GOOD CITIZEN: Max Goodwin, pictured earlier this year as he celebrated his 80th anniversary playing the pipes in Anzac Day service.
GOOD CITIZEN: Max Goodwin, pictured earlier this year as he celebrated his 80th anniversary playing the pipes in Anzac Day service.

Tributes pour in for Warwick legend Max Goodwin

MUCH like how he treated his prized garden, Max Goodwin will be best remembered for nurturing the lives of those in our Rose City.

Warwick is mourning the loss of the transport industry legend after he passed away last Wednesday, aged 88.

Max was best known as operator and owner of Goodwin’s Charter Coaches, a family-owned business he grew on a ethos of dedication.

According to daughter Teena, a day wouldn’t go by without Max getting caught up in a conversation with someone down the street or on his bus.

“I think he was genuinely interested in people,” she said.

“He always saw the best and had a kind word for everybody.”

Teena said her father was an extremely hardworking man.

“He worked seven days week and would sit up at night at the kitchen table, taking calls and ringing people back about quotes, doing the banking,” she said.

“He did it all manually, he never had a computer in the business and rarely had a calculator but he had the neatest handwriting and would add everything up almost perfectly every time.”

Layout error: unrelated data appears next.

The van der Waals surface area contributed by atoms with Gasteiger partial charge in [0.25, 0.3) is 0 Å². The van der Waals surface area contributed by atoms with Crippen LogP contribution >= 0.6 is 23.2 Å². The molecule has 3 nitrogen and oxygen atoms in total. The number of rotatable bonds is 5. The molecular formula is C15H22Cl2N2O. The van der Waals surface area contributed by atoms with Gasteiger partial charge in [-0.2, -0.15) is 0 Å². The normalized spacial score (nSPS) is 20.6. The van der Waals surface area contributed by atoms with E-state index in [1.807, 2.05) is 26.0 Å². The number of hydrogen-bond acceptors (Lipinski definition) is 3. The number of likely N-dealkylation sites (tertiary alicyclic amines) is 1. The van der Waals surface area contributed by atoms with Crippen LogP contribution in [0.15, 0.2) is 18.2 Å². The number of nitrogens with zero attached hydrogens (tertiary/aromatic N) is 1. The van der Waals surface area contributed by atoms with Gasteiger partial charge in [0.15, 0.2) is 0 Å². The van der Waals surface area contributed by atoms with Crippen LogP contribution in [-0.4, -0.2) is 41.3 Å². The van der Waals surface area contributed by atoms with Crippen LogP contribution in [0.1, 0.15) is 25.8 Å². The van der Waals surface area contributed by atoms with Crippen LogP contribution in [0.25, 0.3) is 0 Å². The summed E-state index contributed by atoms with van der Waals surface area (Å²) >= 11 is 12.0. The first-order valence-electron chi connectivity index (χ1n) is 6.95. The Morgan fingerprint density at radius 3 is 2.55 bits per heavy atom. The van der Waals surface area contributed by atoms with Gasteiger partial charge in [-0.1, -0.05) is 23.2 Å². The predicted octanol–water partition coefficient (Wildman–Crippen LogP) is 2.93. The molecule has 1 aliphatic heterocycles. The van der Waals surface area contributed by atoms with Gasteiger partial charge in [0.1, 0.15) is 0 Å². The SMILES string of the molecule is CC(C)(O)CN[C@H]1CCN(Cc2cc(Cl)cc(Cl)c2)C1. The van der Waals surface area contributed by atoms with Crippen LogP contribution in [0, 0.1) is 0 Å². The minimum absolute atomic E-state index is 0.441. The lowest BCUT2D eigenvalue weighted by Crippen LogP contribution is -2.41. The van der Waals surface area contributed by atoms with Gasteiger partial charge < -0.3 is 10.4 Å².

A photo of Max Goodwin from 1995.
A photo of Max Goodwin from 1995.

Longtime friend Doug Cutmore said Max’s generosity of spirit was something he could attest to.

“He was one of those lovely people, and there’s no other words to describe him. He was a friend to all and a damn good citizen,’ Mr Cutmore said.

“When he worked in the fruit shop, he gave a lot of fruit to people who couldn’t afford it. He had a heart for people in need.

“I’m all the richer for knowing him and a lot of others are in the same boat.”

Getting ready to march in 1985, Stuart Symonds, Jack Harrison, Max Goodwin, Jenny May, Ivan Gillespie, Grant Craike, Merve Wickham, Doug Cutmore, Bruce Gillespie and John Madson.
Getting ready to march in 1985, Stuart Symonds, Jack Harrison, Max Goodwin, Jenny May, Ivan Gillespie, Grant Craike, Merve Wickham, Doug Cutmore, Bruce Gillespie and John Madson.

At his funeral this Friday, the beloved community figure will also be farewelled by one of his dearest pastimes — the Warwick Thistle Pipe Band.

The avid piper who began at aged eight, Max used to play for the soldiers going off to WWII.

“Whenever they would get a caning at school, the teacher would let him off saying, ‘we need to look after those fingers’,” Teena said.

“It was a very special thing to him.”

Warwick Thistle Pipe Band vice-president Alexander Manfield said he had been inundated by community members sending their love to the band.

“He was widely known, respected and loved throughout the community,” Mr Manfield said.

“It is always sad to lose longstanding community members like him.”

Max is survived by children David, Charon and Teena, seven grandchildren and four great-grandchildren.

His funeral will be held on Friday and the family plan to livestream the even due to coronavirus restrictions.



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